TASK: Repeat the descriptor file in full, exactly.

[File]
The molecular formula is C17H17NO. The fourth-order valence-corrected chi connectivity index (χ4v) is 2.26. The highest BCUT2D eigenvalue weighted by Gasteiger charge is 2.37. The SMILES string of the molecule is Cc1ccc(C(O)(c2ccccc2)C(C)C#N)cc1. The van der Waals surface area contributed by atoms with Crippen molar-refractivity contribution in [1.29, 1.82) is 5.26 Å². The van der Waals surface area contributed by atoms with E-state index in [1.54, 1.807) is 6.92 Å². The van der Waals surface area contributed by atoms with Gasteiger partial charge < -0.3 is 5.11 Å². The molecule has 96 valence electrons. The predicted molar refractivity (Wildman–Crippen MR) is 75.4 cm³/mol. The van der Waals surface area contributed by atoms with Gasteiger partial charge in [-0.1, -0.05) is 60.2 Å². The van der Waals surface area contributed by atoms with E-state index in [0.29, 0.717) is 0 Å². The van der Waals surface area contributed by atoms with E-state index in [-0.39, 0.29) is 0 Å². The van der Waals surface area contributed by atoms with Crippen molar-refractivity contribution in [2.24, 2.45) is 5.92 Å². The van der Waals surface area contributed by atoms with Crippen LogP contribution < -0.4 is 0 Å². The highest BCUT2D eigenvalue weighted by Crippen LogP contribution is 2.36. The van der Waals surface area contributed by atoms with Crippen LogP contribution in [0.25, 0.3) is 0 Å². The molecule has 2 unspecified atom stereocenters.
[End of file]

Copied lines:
The molecular formula is C17H17NO. The fourth-order valence-corrected chi connectivity index (χ4v) is 2.26. The highest BCUT2D eigenvalue weighted by Gasteiger charge is 2.37. The SMILES string of the molecule is Cc1ccc(C(O)(c2ccccc2)C(C)C#N)cc1. The van der Waals surface area contributed by atoms with Crippen molar-refractivity contribution in [1.29, 1.82) is 5.26 Å². The van der Waals surface area contributed by atoms with E-state index in [1.54, 1.807) is 6.92 Å². The van der Waals surface area contributed by atoms with Gasteiger partial charge < -0.3 is 5.11 Å². The molecule has 96 valence electrons. The predicted molar refractivity (Wildman–Crippen MR) is 75.4 cm³/mol. The van der Waals surface area contributed by atoms with Gasteiger partial charge in [-0.1, -0.05) is 60.2 Å². The van der Waals surface area contributed by atoms with E-state index in [0.29, 0.717) is 0 Å². The van der Waals surface area contributed by atoms with E-state index in [-0.39, 0.29) is 0 Å². The van der Waals surface area contributed by atoms with Crippen molar-refractivity contribution in [2.24, 2.45) is 5.92 Å². The van der Waals surface area contributed by atoms with Crippen LogP contribution < -0.4 is 0 Å². The highest BCUT2D eigenvalue weighted by Crippen LogP contribution is 2.36. The van der Waals surface area contributed by atoms with Crippen LogP contribution in [0.25, 0.3) is 0 Å². The molecule has 2 unspecified atom stereocenters.